2. Bubba Watson - I started drooling over him when he tied for second at Doral, and I'm not letting his inability to break 80 and subsequent WD at Bay Hill spook me. First in driving distance, fifth in 3-putt avoidance and ninth in par 4 scoring average. Obviously he knows his way around Augusta National as the 2012 winner.
  3. Adam Scott - His last four starts in the Masters have gone T18-T2-T8-Win, so what's not to like? As a contender at Bay Hill, we know the defending champ's form is fine. 
  4. Matt Kuchar - If you paid attention to me on Twitter yesterday, you know I'm not wild about his chances to win after spending his last 144 holes in contention and failing to close the deal in back-to-back starts. Still, he is a machine in terms of consistency and has posted top 10s in his last two Masters. Fifth in par 4 scoring average and 13th in 3-putt avoidance. 
  5. Rory McIlroy - I can't overstate how much I liked his final-round 65 at the Shell Houston Open as a springboard. It was tied for the lowest round of the week and snuck him inside the top 10 for the second time in his last three PGA TOUR starts. It also felt like he figured the driver out at times last week. Has three top 25s in five Masters starts.
  6. Dustin Johnson - Like with Bubba, I started salivating with DJ's T4 at Doral. I don't like his first round at the SHO last week, but I doubt it carries over. His T13 last year represents his only top 25 here, which is his biggest yellow flag. He ranks first in par 5 scoring, second in par 4 scoring, second in driving distance and is tied for 13th with Matt Kuchar in 3-putt avoidance. Yes, please.
  7. Zach Johnson - If you take away his win in unseasonably cold (borderline brutal) conditions at a Masters where 1-over-par won, his record here isn't great. The stat sheet looks solid, and his form is fine. 
  8. Jason Day - It would be ideal if he had played since his win at the WGC-Accenture Match Play, but we'll have to trust him when he says he's healthy and ready to go. You probably already know he has two top-three finishes in his three starts here. 
  9. Harris English (R) - After he popped up here, I heard a stat that something like 10 of the last 13 or 14 winners ranked inside the top four in GIR in the season of their win. Well, he's leading the PGA TOUR in GIR, thus further solidifying his lofty ranking as a rookie. Ranks third in par 4 and fourth in par 5 scoring, also tying for 16th at Doral.
  10. Phil Mickelson - I think he's ready to go. The two most important metrics for Phil in terms of form as it relates to the Masters is Doral and his last start before the Masters. In this case, the SHO. Those happen to be his best to finishes of 2014. It may have been a roller coaster up until this point, but he looks to be peaking at the right time.
  11. Charl Schwartzel - Past winner tied for ninth at Doral.
  12. Graeme McDowell - Like Schwartzel, T9 at Doral. Also third in par 4 scoring and eighth in 3-putt avoidance.
  13. Hideki Matsuyama - Stats are juicy and hasn't missed a cut here in two tries.
  14. Graham DeLaet (R) - Solid stats and good form.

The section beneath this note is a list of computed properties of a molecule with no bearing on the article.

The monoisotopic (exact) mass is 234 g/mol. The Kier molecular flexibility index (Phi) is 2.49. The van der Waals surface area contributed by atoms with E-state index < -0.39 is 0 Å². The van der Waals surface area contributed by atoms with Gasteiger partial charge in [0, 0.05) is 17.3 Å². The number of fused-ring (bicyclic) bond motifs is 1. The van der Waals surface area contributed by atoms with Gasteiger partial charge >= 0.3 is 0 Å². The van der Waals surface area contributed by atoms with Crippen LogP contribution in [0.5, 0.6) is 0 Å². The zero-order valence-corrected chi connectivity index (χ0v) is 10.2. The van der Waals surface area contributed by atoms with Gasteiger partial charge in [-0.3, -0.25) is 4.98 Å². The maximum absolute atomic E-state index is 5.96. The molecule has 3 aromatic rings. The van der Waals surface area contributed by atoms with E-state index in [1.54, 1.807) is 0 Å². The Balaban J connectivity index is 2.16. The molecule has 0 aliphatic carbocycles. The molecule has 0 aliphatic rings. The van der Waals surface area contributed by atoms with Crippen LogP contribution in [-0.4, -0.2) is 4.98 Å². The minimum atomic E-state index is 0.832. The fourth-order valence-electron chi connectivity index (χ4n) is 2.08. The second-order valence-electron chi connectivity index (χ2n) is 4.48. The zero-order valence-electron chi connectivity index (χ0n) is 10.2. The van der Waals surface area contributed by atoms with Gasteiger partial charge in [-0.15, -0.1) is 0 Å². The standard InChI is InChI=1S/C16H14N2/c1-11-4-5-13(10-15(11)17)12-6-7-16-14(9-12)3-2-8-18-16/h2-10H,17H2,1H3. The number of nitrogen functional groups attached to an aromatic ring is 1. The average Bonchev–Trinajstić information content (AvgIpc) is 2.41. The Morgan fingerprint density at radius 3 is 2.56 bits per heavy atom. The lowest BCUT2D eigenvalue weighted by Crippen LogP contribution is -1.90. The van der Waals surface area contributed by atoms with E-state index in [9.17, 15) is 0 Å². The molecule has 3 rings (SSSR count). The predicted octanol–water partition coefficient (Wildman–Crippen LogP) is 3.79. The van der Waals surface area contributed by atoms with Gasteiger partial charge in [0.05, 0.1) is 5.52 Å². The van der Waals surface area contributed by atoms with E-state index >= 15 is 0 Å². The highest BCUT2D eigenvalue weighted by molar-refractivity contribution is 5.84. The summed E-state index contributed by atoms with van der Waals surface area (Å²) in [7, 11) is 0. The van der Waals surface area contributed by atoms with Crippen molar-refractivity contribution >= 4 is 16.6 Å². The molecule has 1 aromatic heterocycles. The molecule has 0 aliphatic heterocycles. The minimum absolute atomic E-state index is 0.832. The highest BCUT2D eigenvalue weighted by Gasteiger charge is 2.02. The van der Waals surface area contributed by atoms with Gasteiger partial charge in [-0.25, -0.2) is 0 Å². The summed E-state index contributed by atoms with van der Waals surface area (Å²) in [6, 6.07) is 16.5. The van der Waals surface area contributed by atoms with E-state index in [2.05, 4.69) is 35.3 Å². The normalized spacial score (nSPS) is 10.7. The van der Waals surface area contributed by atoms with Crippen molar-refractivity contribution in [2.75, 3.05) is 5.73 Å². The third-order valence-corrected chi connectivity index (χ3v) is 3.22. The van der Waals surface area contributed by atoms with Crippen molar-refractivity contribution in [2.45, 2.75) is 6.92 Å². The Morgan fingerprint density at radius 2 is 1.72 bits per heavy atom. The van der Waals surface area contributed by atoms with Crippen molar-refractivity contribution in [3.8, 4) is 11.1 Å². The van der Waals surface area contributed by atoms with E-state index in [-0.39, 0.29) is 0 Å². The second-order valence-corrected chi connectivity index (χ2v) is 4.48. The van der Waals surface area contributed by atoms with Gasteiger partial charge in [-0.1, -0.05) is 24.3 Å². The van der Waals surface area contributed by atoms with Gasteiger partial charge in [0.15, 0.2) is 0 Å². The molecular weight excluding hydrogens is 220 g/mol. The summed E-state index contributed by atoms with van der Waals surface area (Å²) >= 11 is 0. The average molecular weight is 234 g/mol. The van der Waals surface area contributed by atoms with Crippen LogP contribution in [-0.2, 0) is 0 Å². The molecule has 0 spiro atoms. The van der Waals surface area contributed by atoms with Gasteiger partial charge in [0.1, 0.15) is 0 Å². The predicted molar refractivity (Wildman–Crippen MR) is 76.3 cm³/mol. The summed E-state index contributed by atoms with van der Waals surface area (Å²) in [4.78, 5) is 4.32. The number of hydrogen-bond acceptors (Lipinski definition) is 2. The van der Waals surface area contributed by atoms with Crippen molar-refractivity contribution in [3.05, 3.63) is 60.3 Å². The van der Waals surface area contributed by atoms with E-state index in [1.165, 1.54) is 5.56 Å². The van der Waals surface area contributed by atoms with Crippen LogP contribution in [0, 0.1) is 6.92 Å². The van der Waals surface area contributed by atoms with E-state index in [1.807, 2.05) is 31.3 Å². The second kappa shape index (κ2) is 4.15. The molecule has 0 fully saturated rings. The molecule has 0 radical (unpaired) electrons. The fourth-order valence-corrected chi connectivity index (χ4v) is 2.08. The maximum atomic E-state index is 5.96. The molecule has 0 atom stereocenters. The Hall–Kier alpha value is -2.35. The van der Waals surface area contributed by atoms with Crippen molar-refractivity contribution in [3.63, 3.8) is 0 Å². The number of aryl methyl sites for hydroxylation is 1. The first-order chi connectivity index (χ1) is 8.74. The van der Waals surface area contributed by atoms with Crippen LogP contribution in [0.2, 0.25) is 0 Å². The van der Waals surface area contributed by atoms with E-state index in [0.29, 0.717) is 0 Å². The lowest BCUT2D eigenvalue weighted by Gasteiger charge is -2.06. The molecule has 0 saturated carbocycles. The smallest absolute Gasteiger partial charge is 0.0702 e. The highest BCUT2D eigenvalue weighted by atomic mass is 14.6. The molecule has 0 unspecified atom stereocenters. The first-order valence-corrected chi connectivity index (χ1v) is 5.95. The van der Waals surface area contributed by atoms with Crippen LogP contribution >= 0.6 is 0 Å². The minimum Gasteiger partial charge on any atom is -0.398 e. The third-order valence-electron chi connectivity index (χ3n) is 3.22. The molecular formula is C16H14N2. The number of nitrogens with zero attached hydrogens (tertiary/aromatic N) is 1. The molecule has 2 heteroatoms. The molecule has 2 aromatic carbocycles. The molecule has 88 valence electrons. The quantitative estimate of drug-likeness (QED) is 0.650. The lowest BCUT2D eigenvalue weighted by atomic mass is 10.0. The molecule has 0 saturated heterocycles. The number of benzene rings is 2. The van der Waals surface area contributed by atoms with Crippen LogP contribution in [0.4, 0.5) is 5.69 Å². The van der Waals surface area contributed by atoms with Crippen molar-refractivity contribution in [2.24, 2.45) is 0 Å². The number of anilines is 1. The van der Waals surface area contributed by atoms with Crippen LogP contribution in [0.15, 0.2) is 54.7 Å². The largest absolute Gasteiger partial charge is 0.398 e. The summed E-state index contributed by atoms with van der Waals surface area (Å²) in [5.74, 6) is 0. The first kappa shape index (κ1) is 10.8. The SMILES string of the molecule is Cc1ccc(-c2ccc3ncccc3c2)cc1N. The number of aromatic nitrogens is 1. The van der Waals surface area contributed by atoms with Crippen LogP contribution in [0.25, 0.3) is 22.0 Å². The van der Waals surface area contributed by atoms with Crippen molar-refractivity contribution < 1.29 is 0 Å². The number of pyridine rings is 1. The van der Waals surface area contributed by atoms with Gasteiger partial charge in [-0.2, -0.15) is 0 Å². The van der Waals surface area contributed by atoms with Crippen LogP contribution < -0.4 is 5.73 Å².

15. Henrik Stenson - Form a little hard to nail down right now.
  16. Luke Donald - Four top 25s in nine trips, and form suggests a fifth.
  17. Patrick Reed (R) - Sorry dude...you're a top five rookie but not overall.
  18. Keegan Bradley - Ranked a little lower than some might like because he still doesn't have a top 25 here.
  19. Justin Rose - Only two top 10s in eight trips here and was a distant T34 at Doral.
  20. Ryan Moore - Never missed a cut here in five tries and owns two top 15s.
  21. Jason Dufner - In three previous trips, Duff Daddy has never finished better than 20th or worse than 30th.
  22. Matt Every (R) - Second in par 5 scoring and that matters a lot around ANGC.
  23. Jim Furyk - A top-25 machine around these parts, but only four top 10s in 17 trips.
  24. Angel Cabrera - Form be damned, he's 11/14 with nine top 25s, six top 10s, 1 win and 1 playoff loss.
  25. Fred Couples - He's finished inside the top 15 in each of his last four trips. This may be too low.
  26. Jordan Spieth (R)
  27. Rickie Fowler
  28. Jimmy Walker (R)
  29. Stewart Cink
  30. Kevin Stadler (R)
  31. Hunter Mahan
  32. Brandt Snedeker
  33. Bill Haas
  34. Lee Westwood
  35. Marc Leishman
  36. Gary Woodland
  37. The Mechanic / Most Interesting Golfer in the World / MAJ
  38. Louis Oozthuizen
  39. John Senden
  40. Steve Stricker
  41. Ian Poulter
  42. K.J. Choi
  43. Nick Watney
  44. Chris Kirk (R)
  45. Jonas Blixt (R)
  46. Gonzalo Fernandez-Castano
  47. Jamie Donaldson
  48. Victor Dubuisson (R)
  49. Peter Hanson
  50. Francesco Molinari
  51. Ernie Els
  52. Thorbjorn Olesen
  53. Webb Simpson
  54. Matteo Manassero
  55. Thomas Bjorn
  56. Lucas Glover
  57. Scott Stallings
  58. Steven Gallacher (R)
  59. Martin Kaymer
  60. Matt Jones (R)
  61. John Huh
  62. Trevor Immelman
  63. Branden Grace
  64. Joost Luiten (R)
  65. Billy Horschel (R)
  66. Tim Clark
  67. Ken Duke
  68. Boo Weekley
  69. Sang-moon Bae
  70. Vijay Singh
  71. Russell Henley
  72. Kevin Streelman
  73. David Lynn
  74. Steven Bowditch (R)
  75. Brendon de Jonge (R)
  76. Y.E. Yang
  77. Roberto Castro (R)
  78. D.A. Points
  79. Tom Watson
  80. Darren Clarke
  81. Matthew Fitzpatrick (R)
  82. Bernhard Langer
  83. Derek Ernst (R)
  84. Thongchai Jaidee
  85. JM Olazabal
  86. Mike Weir
  87. Oliver Goss (R)
  88. Jordan Niebrugge (R)
  89. Mark O'Meara
  90. Craig Stadler
  91. Ben Crenshaw
  92. Sandy Lyle
  93. Larry Mize
  94. Ian Woosnam